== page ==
How to Make Bitters Part 1

Make Your Own Bitters

When looking for bitters to add to your bar collection, there are a lot of great flavors and brands to choose from. Each manufacturer puts their own signature spin on the flavors they provide, which is great for creating a diversified cocktail menu.

Here at the Bitters Club, we encourage bartenders and mixologists to make their own bitters. Depending on the type of cocktail you want to make, the flavors available on the market might fall short on taste for your vision.

In this two part series ,we will be discussing the two main methods you can use to make your own bitters. The first method (Part 1), uses infusion and the second method (Part 2) is using tinctures. The method you chose will depend on how much control and accuracy you want over the final flavor of your bitters.

For today’s post, we will only be discussing making bitters with alcohol, we will cover non-alcoholic bitters in another future post.

Making Bitters Part 1: Infusion

Making bitters via Infusion is when you soak your dried and fresh ingredients in alcohol for a specific amount of time to extract the flavors. The reason for using alcohol, is because of its ability to bond with both fat-soluble and water-soluble molecules. Using this method to make bitters is the easiest and most common. Majority of the bitters recipes you will find on the internet uses this method for making bitters. Our DIY Bitters Spice Blends uses this method because of its simplicity.

Steps to Make Bitters via Infusion

The steps to make bitters via infusion can be grouped into the following 4 steps:

Step 1 to make bitters

Step 1: Add all dry and fresh ingredients to an infusion jar

The fist step is to choose what fruits, herbs and spices you would like to make the bitters from and then add them to an infusion jar. The combination of ingredients you choose, will change depending on what flavor of bitters you would like to make. The most important thing to consider for this step is to ensure you use high quality ingredients. The end result will only be as good as the quality of ingredients you are using. Another thing to keep in mind is to choose ingredients that complement each other, certain spices don’t work well together and will overpower some flavors. For example allspice, peppercorns and grains of paradise are some examples of spices that if left too long in the infusion, will completely mask other flavors.

Step 2 for making bitters

Step 2: Add all spirits and liquid ingredients to the infusion jar.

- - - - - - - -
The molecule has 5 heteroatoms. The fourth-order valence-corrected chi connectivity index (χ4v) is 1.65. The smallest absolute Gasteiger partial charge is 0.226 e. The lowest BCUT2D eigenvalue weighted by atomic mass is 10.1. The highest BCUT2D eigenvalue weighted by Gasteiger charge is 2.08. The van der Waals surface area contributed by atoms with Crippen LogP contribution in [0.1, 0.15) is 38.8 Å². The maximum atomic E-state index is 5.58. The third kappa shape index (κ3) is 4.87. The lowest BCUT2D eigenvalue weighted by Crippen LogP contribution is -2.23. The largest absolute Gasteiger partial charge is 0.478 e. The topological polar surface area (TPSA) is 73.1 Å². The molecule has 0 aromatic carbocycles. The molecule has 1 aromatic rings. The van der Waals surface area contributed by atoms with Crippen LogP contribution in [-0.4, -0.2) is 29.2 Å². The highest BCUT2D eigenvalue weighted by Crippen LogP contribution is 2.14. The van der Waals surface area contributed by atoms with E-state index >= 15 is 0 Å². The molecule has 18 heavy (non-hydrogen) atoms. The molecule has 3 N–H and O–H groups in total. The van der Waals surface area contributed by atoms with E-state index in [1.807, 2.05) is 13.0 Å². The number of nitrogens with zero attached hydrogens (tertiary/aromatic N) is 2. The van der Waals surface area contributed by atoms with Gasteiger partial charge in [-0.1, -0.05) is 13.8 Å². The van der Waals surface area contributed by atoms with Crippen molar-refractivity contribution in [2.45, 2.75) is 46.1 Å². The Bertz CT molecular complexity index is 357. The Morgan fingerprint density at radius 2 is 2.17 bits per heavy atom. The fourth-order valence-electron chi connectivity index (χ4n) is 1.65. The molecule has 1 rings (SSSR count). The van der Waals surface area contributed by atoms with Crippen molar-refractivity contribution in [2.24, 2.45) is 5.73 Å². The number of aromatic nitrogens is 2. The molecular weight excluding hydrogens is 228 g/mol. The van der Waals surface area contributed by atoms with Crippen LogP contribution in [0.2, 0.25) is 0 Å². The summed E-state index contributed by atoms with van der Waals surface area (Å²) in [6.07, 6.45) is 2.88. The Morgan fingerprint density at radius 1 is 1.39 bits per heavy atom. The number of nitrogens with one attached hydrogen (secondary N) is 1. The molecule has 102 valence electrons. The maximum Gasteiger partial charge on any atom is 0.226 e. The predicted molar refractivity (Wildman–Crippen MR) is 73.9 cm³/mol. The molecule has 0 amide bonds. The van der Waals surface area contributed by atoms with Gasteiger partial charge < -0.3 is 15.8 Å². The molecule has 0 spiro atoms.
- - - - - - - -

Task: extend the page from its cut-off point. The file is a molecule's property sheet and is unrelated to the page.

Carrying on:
Next you would add your alcohol to the infusion jar. The amount of alcohol you add will depend on how strong or diluted you want the extracted flavors to be. We recommend using at least two types of alcohols. The first alcohol’s purpose is for extracting the flavors, which should be a high proof vodka that is at least 60% alcohol or higher. If it’s available in your area, use a 190 Proof All-Grain spirit such as Everclear. The second spirit is more for flavoring, depending what you intend to use your bitters for. For example, if you are going to use your bitters predominantly for whiskey cocktails, use a rye, whiskey or bourbon. You may also want to add some simple syrup to the infusion to help it blend better when adding to a cocktail. Skip the simple syrup if you would like to make a sugar free bitters.

Step 3 for making bitters

Step 3: Steep ingredients for 21 days

During this step you would shake the jar every other day and wait for at least 21 days. Depending on what ingredients you added, it may be ready sooner, but we have found that it takes about 3 weeks for the infusion to reach its peak flavor. To test when its ready, dip your finger in the liquid, if you taste too much alcohol, it’s not ready yet. Another quick test is the smell test, if you open the infusion jar and it smells strongly of alcohol, it may also not be ready yet. It's your bitters, so you can decide when its ready.

Step 4 for making bitters

Step 4: Strain out the solids and fill into dropper bottles

When you’ve decided that the bitters are ready and tastes the way you want it, the last and final step is to strain out the solids from the fusion jar and put the bitters in dropper bottles. You can use cheesecloth or a fine mesh strainer to remove all the solids from the liquid. We recommend giving the solids a good final squeeze to get some of the trapped juices out. Optionally you can also put the liquid through a coffee filter after you have removed the large solids. Doing this will remove any sediment that might collect at the bottom of the bottle. When we make our bitters we skip the coffee filter step, we feel that you loose some of the flavor by not having some amount of sediment in your bitters. We just give the bottle a good shake before using it.

Pros & Cons of Using the Infusion Method

Here are a couple of pros and cons to consider before using the infusion method for making your bitters.

 Pros:

  • Easy to do
  • Don’t need specific botany knowledge
  • Don’t need a lot of equipment
  • Can use any combination of spirits
  • Takes only 21 days

Cons:

  • Difficult to control the final flavor
  • Difficult to get full flavor extraction for each and every ingredient
  • Might take multiple tries to achieve the right flavor
  • May have too much sediment in the bitters
  • Hard to measure the PPM(Parts per million) of a single ingredients

Bitters Recipes:

If you are ready to make bitters using the infusion method, try one of our DIY bitters recipes below:

We hope that you found this post helpful. Stay tuned for part 2 of this series where we will be discussing making bitters using the tincture method.

Cheers!

 

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